Lin, J.-T., Patten, K. O., Hayhoe, K., Liang, X. Z., and Wuebbles, D. J.: Effects of future climate and biogenic emissions changes on surface ozone over the United States and China, J. Appl. Meteorol. Clim., 47, 1888–1909, https://doi.org/10.1175/2007jamc1681.1, 2008.

Lin, J.-T. and McElroy, M. B.: Impacts of boundary layer mixing on pollutant vertical profiles in the lower troposphere: Implications to satellite remote sensing, Atmos. Environ., 44, 1726–1739, https://doi.org/10.1016/j.atmosenv.2010.02.009, 2010.

Lin, J.-T.: Satellite constraint for emissions of nitrogen oxides from anthropogenic, lightning and soil sources over East China on a high-resolution grid, Atmos. Chem. Phys., 12, 2881–2898, https://doi.org/10.5194/acp-12-2881-2012, 2012.

Liu, F., Zhang, Q., Tong, D., Zheng, B., Li, M., Huo, H., and He, K. B.: High-resolution inventory of technologies, activities, and emissions of coal-fired power plants in China from 1990 to 2010, Atmos. Chem. Phys., 15, 13299–13317, https://doi.org/10.5194/acp-15-13299-2015, 2015.

Liu, H., Jacob, D. J., Bey, I., and Yantosca, R. M.: Constraints from 210Pb and 7Be on wet deposition and transport in a global three-dimensional chemical tracer model driven by assimilated meteorological fields, J. Geophys. Res., 106, 12109–12128, https://doi.org/10.1029/2000jd900839, 2001.

Liu, H., Liu, S., Xue, B., Lv, Z., Meng, Z., Yang, X., Xue, T., Yu, Q., and He, K.: Ground-level ozone pollution and its health impacts in China, Atmos. Environ., 173, 223–230, https://doi.org/10.1016/j.atmosenv.2017.11.014, 2018.

Lou, S., Liao, H., and Zhu, B.: Impacts of aerosols on surface-layer ozone concentrations in China through heterogeneous reactions and changes in photolysis rates, Atmos. Environ., 85, 123–138, https://doi.org/10.1016/j.atmosenv.2013.12.004, 2014.

Lu, K., Zhang, Y., Su, H., Brauers, T., Chou, C. C., Hofzumahaus, A., Liu, S. C., Kita, K., Kondo, Y., Shao, M., Wahner, A., Wang, J., Wang, X., and Zhu, T.: Oxidant (O3+NO2) production processes and formation regimes in Beijing, J. Geophys. Res., 115, D07303, https://doi.org/10.1029/2009jd012714, 2010.

Lu, X., Zhang, L., Yue, X., Zhang, J., Jaffe, D. A., Stohl, A., Zhao, Y., and Shao, J.: Wildfire influences on the variability and trend of summer surface ozone in the mountainous western United States, Atmos. Chem. Phys., 16, 14687–14702, https://doi.org/10.5194/acp-16-14687-2016, 2016.

Lu, X., Hong, J., Zhang, L., Cooper, O. R., Schultz, M. G., Xu, X., Wang, T., Gao, M., Zhao, Y., and Zhang, Y.: Severe Surface Ozone Pollution in China: A Global Perspective, Environ. Sci. Tech. Let., 5, 487–494, https://doi.org/10.1021/acs.estlett.8b00366, 2018a.

Lu, X., Zhang, L., Liu, X., Gao, M., Zhao, Y., and Shao, J.: Lower tropospheric ozone over India and its linkage to the South Asian monsoon, Atmos. Chem. Phys., 18, 3101–3118, https://doi.org/10.5194/acp-18-3101-2018, 2018b.

Lu, X., Zhang L., Zhao, Y., Jacob, D.J., Hu, L., Gao, M., Liu, X., Petropavlovskikh, I., McClure-Begley, A., and Querel, R.: Surface and tropospheric ozone trends in the Southern Hemisphere since 1990: possible linkages to poleward expansion of the Hadley Circulation, Sci. Bull., 64, 400–409, https://doi.org/10.1016/j.scib.2018.12.021, 2019.

Mao, J., Paulot, F., Jacob, D. J., Cohen, R. C., Crounse, J. D., Wennberg, P. O., Keller, C. A., Hudman, R. C., Barkley, M. P., and Horowitz, L. W.: Ozone and organic nitrates over the eastern United States: Sensitivity to isoprene chemistry, J. Geophys. Res., 118, 11256–11268, https://doi.org/10.1002/jgrd.50817, 2013.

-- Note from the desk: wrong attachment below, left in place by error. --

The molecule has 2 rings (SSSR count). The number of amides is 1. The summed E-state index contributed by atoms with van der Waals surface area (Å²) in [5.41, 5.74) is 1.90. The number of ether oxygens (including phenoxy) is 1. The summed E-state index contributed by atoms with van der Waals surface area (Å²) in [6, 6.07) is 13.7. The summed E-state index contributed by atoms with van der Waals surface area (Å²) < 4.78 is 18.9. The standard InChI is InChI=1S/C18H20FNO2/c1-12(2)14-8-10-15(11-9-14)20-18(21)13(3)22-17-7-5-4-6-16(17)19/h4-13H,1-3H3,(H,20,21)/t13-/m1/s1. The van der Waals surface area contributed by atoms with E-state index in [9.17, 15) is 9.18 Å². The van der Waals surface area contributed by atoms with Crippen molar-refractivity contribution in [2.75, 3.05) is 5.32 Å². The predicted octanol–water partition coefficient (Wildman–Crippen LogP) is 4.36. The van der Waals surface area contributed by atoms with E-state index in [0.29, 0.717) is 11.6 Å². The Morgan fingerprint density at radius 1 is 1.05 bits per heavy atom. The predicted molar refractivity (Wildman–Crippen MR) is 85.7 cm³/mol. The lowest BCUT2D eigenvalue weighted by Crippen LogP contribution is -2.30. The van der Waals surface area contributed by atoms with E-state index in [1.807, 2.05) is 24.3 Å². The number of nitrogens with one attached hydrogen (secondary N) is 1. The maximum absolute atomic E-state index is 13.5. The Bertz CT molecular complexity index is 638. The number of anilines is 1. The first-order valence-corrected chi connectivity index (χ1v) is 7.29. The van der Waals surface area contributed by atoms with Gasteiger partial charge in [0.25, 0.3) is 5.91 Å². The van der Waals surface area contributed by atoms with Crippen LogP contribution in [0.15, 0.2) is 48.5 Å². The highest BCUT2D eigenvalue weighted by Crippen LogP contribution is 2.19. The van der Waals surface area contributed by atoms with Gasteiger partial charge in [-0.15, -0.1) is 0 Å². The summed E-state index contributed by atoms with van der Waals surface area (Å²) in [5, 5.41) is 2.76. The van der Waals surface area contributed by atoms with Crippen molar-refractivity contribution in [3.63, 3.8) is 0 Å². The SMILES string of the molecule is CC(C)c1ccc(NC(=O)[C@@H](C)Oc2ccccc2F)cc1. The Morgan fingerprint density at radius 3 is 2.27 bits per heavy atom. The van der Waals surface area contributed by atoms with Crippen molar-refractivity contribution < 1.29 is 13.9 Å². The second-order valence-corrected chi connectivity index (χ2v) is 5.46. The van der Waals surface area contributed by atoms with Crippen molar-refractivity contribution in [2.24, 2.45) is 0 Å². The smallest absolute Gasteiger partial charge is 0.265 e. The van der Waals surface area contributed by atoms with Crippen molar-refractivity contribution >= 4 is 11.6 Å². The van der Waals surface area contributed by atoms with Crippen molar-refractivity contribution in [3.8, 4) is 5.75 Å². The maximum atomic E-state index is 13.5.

Marais, E. A. and Wiedinmyer, C.: Air Quality Impact of Diffuse and Inefficient Combustion Emissions in Africa (DICE-Africa), Environ. Sci. Technol., 50, 10739–10745, https://doi.org/10.1021/acs.est.6b02602, 2016.

McDonald-Buller, E. C., Allen, D. T., Brown, N., Jacob, D. J., Jaffe, D., Kolb, C. E., Lefohn, A. S., Oltmans, S., Parrish, D. D., Yarwood, G., and Zhang, L.: Establishing Policy Relevant Background (PRB) Ozone Concentrations in the United States, Environ. Sci. Technol., 45, 9484–9497, https://doi.org/10.1021/es2022818, 2011.

McLinden, C. A., Olsen, S. C., Hannegan, B., Wild, O., Prather, M. J., and Sundet, J.: Stratospheric ozone in 3-D models: A simple chemistry and the cross-tropopause flux, J. Geophys. Res., 105, 14653–14665, https://doi.org/10.1029/2000jd900124, 2000.

Mo, Z., Shao, M., Wang, W., Liu, Y., Wang, M., and Lu, S.: Evaluation of biogenic isoprene emissions and their contribution to ozone formation by ground-based measurements in Beijing, China, Sci. Total Environ., 627, 1485–1494, https://doi.org/10.1016/j.scitotenv.2018.01.336, 2018.

Monks, P. S., Archibald, A. T., Colette, A., Cooper, O., Coyle, M., Derwent, R., Fowler, D., Granier, C., Law, K. S., Mills, G. E., Stevenson, D. S., Tarasova, O., Thouret, V., von Schneidemesser, E., Sommariva, R., Wild, O., and Williams, M. L.: Tropospheric ozone and its precursors from the urban to the global scale from air quality to short-lived climate forcer, Atmos. Chem. Phys., 15, 8889–8973, https://doi.org/10.5194/acp-15-8889-2015, 2015.

Moorthi, S. and Suarez, M. J.: Relaxed Arakawa-Schubert. A Parameterization of Moist Convection for General Circulation Models, Mon. Weather Rev., 120, 978–1002, 1992.

Murray, L.: Lightning NOx and Impacts on Air Quality, Current Pollution Reports, 2, 115–133, https://doi.org/10.1007/s40726-016-0031-7, 2016.

Murray, L. T., Jacob, D. J., Logan, J. A., Hudman, R. C., and Koshak, W. J.: Optimized regional and interannual variability of lightning in a global chemical transport model constrained by LIS/OTD satellite data, J. Geophys. Res., 117, D20307, https://doi.org/10.1029/2012jd017934, 2012.